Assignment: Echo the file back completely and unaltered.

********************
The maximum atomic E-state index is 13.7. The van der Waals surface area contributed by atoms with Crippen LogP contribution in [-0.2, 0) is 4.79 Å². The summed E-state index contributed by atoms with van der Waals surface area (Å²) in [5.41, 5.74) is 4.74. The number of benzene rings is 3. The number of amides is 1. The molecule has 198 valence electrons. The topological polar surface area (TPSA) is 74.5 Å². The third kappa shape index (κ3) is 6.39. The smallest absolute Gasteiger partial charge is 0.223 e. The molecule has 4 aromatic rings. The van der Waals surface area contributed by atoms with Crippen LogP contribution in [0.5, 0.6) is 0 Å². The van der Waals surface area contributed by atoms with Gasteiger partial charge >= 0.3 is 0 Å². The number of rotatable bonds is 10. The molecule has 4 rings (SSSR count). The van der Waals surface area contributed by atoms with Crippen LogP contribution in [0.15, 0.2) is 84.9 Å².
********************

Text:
The maximum atomic E-state index is 13.7. The van der Waals surface area contributed by atoms with Crippen LogP contribution in [-0.2, 0) is 4.79 Å². The summed E-state index contributed by atoms with van der Waals surface area (Å²) in [5.41, 5.74) is 4.74. The number of benzene rings is 3. The number of amides is 1. The molecule has 198 valence electrons. The topological polar surface area (TPSA) is 74.5 Å². The third kappa shape index (κ3) is 6.39. The smallest absolute Gasteiger partial charge is 0.223 e. The molecule has 4 aromatic rings. The van der Waals surface area contributed by atoms with Crippen LogP contribution in [0.5, 0.6) is 0 Å². The van der Waals surface area contributed by atoms with Gasteiger partial charge >= 0.3 is 0 Å². The number of rotatable bonds is 10. The molecule has 4 rings (SSSR count). The van der Waals surface area contributed by atoms with Crippen LogP contribution in [0.15, 0.2) is 84.9 Å².